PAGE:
Japan’s Deadly Combination: Climate Change and an Aging Society
Record-breaking rains this week in the country’s southernmost main island, which have killed 62, have shown the vulnerability of people living in nursing homes.
TOKYO — The forecast was dire: close to nine inches of rain in a single day. Officials in Kuma, a village on the banks of a fast-moving river in southwestern Japan, urged everyone to evacuate. Yet inside the Senjuen nursing home, the 70 residents were left in place.
The decision proved disastrous. The rain that fell early Saturday was even worse than expected, a blinding downpour that soon inundated the village’s streets. Caretakers in the nursing home, which lacked an elevator, struggled to move residents to the second floor. For 14 of them, it was too late — the river breached its banks, killing them in its floodwaters.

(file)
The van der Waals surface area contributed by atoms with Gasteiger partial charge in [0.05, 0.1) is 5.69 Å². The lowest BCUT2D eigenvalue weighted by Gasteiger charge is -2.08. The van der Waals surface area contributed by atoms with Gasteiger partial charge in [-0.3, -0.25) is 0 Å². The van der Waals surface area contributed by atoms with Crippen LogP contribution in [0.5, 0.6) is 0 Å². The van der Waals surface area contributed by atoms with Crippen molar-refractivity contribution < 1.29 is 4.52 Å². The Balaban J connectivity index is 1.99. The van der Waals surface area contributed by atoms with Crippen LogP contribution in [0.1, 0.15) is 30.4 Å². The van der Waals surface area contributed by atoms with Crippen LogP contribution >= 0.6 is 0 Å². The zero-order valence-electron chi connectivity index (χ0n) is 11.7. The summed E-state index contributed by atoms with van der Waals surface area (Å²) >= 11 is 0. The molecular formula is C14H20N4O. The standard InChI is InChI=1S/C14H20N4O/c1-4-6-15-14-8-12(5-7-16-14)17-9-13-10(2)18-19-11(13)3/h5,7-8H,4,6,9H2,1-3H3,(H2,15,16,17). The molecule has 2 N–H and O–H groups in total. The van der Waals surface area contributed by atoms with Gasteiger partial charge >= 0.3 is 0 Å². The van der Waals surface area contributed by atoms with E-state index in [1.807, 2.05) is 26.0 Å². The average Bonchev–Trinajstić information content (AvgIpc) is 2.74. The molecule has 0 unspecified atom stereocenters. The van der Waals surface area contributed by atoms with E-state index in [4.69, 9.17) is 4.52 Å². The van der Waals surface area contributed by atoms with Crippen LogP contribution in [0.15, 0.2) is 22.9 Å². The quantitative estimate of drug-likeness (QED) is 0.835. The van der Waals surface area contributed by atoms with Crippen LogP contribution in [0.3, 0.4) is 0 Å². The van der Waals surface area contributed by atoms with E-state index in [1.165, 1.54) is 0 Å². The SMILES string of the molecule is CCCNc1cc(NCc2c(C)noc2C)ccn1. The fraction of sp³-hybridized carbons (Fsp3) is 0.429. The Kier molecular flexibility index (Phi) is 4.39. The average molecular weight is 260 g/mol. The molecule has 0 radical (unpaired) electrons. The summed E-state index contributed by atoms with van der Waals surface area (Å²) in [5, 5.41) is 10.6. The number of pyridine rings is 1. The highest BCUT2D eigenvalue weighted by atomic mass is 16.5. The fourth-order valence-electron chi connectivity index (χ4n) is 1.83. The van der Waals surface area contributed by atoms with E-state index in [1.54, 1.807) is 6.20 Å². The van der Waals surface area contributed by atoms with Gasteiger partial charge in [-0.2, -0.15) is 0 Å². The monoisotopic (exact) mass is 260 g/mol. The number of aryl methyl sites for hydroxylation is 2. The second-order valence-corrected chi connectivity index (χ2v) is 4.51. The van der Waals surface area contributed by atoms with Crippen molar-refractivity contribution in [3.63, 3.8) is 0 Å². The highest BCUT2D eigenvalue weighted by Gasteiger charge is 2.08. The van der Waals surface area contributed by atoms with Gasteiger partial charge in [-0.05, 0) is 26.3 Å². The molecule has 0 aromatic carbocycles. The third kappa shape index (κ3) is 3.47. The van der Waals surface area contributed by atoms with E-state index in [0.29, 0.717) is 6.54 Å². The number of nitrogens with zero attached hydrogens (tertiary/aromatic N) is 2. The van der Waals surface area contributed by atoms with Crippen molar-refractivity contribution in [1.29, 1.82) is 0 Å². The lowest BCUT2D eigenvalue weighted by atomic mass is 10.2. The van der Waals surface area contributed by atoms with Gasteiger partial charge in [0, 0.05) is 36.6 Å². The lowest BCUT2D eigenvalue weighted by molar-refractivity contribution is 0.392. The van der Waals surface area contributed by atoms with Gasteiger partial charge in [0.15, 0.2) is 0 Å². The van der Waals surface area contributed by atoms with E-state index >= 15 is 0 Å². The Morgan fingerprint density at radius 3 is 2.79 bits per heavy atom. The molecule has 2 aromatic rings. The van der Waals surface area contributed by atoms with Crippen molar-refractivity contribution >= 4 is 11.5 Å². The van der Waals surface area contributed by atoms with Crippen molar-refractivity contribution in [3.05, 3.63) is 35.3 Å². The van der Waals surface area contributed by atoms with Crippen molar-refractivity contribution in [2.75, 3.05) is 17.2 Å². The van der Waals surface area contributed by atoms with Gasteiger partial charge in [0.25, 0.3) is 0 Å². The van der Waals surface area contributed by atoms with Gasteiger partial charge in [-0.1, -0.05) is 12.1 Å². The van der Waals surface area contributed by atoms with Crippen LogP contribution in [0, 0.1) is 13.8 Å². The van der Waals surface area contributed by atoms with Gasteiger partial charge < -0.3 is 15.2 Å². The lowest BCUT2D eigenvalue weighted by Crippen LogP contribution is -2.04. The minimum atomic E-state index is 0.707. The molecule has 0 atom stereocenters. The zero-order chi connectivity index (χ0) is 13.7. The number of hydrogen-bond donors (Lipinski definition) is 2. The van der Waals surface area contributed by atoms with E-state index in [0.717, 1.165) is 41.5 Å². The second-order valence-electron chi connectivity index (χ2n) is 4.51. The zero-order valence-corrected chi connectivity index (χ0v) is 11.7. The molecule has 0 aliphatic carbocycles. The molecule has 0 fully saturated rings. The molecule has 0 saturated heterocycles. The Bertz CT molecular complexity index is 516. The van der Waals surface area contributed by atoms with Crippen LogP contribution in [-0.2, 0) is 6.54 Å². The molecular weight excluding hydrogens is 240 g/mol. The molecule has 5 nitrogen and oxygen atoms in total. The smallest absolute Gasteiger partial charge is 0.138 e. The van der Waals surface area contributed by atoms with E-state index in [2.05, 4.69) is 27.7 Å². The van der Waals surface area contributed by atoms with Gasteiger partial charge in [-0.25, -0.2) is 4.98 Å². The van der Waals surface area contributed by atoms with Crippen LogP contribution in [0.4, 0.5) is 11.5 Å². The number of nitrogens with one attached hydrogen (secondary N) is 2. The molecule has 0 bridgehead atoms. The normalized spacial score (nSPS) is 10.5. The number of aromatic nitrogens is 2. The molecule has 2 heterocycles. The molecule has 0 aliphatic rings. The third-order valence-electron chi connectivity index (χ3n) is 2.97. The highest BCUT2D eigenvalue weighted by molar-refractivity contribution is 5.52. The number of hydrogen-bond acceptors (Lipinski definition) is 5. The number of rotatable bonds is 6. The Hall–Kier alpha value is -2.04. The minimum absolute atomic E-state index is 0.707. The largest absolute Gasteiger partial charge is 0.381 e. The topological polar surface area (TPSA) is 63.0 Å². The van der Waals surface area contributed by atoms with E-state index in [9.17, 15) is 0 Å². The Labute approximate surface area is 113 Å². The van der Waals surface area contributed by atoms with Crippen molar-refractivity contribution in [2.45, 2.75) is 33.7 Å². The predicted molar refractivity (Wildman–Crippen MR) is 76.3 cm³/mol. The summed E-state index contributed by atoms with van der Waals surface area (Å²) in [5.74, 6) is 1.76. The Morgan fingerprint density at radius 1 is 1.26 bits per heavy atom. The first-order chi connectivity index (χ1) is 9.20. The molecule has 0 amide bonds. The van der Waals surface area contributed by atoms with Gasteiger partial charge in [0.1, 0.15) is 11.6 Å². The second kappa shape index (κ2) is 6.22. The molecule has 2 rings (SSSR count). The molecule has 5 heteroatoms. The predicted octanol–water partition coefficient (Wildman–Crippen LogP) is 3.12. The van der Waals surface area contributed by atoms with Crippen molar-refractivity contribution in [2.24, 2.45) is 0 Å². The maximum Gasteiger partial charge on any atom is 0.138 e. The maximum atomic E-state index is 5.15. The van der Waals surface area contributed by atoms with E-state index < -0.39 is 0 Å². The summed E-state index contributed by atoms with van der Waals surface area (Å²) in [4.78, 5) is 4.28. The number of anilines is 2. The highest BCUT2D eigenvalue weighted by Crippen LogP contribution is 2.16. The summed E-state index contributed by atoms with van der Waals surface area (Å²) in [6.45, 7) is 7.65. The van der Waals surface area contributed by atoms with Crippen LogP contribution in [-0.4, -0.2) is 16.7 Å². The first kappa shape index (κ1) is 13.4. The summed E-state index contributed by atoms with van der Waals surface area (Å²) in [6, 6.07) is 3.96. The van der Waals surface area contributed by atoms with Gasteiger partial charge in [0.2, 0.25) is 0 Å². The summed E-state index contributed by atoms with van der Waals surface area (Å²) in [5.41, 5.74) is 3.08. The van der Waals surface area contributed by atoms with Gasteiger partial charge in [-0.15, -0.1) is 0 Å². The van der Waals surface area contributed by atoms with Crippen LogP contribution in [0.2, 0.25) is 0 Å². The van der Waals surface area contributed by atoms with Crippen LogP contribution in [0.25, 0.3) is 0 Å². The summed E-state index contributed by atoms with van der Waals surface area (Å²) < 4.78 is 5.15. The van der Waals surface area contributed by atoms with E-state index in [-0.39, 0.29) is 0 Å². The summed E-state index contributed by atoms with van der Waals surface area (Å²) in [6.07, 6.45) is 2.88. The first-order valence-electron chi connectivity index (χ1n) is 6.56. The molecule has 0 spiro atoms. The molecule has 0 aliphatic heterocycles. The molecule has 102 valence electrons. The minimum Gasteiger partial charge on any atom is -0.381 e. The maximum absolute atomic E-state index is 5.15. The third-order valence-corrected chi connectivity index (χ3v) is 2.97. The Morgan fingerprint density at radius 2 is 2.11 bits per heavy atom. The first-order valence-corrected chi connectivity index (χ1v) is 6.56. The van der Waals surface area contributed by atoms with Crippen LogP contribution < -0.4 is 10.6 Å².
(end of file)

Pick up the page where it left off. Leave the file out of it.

The events at the nursing home were the deadliest in a week of floods and landslides that have killed 62 people in Kyushu, Japan’s southwesternmost main island. They represent a collision of two powerful forces shaping the country’s present and future: demographic change and global warming.
In recent years, climate change has spurred more torrential rains in Japan, causing deadly flooding and mudslides in a nation with many rivers and mountains. The people most vulnerable to the risks of this extreme weather are the elderly, of which Japan has the highest proportion in the world.
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